It’s not hard to see why. Since the housing boom turned to bust, trillions of dollars of housing wealth have evaporated. An historic surge in unemployment has destroyed millions of paychecks. And the lending spree that brought the global financial system to the brink of collapse has left American households buried under a mountain of debt that will take years to pay off.
“The overhang of leverage is certainly a big issue,” said Jeffrey Rosenberg, Bank of America's chief credit strategist. “It's going to be with us for a long time and take a long time to work through.”
So will high levels of unemployment. Even at 3 percent GDP growth, it would take years to replace the jobs lost to the recession.
The numbers look something like this: On top of the 8.3 million workers who were laid off since the recession began, another 3 million or so jobs, or about 100,000 a month, were needed to keep up with the growth of the work force. So even if the economy now begins producing an average of 250,000 net new jobs every month, year in, year out, employment wouldn’t be back to pre-recession levels until at least 2016.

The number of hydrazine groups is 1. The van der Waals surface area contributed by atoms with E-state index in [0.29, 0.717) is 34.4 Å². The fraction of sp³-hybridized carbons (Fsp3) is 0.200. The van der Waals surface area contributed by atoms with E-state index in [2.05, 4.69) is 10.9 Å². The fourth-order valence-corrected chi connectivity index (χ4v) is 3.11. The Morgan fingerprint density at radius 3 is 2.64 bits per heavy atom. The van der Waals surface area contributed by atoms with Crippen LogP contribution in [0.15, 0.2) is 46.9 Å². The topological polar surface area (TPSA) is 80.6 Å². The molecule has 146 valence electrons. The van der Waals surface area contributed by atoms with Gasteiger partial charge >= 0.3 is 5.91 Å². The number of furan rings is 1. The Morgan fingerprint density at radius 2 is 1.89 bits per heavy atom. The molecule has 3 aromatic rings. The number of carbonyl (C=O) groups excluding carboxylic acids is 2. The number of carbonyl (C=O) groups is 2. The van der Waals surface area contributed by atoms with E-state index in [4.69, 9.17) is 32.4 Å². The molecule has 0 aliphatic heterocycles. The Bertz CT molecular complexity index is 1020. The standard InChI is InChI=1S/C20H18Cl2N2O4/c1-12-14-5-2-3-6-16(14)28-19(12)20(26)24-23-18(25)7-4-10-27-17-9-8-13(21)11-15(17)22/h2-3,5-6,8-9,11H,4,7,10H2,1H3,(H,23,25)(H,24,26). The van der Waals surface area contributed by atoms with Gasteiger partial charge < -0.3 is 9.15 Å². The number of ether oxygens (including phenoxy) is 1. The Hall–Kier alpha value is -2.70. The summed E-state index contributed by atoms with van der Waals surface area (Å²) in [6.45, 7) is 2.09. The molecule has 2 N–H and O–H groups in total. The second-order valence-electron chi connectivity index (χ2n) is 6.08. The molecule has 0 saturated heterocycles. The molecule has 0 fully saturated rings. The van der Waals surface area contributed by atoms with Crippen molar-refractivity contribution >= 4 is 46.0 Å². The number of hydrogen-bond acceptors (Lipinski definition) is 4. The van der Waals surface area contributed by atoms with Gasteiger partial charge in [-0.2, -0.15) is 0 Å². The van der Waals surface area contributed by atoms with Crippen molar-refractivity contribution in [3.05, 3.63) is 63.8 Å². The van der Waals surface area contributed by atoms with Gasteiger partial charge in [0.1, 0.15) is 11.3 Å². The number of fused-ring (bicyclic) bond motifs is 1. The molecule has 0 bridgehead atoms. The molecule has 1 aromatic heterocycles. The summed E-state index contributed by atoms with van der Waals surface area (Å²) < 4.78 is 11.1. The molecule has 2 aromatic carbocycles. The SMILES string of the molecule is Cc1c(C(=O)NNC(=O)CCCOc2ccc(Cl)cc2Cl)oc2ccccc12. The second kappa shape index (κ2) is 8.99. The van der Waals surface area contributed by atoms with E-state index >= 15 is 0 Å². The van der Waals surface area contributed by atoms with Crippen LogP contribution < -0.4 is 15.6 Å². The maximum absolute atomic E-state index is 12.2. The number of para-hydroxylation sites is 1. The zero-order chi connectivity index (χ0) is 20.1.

“Unfortunately it’s going to last a long time,” Mohamed El-Erian, co-CEO of the investment firm Pimco told CNBC. ”It's not just about the level. It's about the structural dimensions of the unemployment.”
That means many of the jobs that were lost the recession may never come back, says El-Erian. He notes that more than half of those out of work have been jobless for more than 26 weeks; the average length of unemployment is 35 weeks.
“These are structural aspects which cannot be solved overnight and cannot be solved with a cyclical mind-set,” he said.
American households are in much worse shape than in past recovery cycles.
From the end of the last recession in November 2001 to the beginning of the latest downturn in December 2007, American homeowners cashed out more than $1.2 trillion worth of home equity, roughly five times the amount of cash-out refinancing from the previous decade.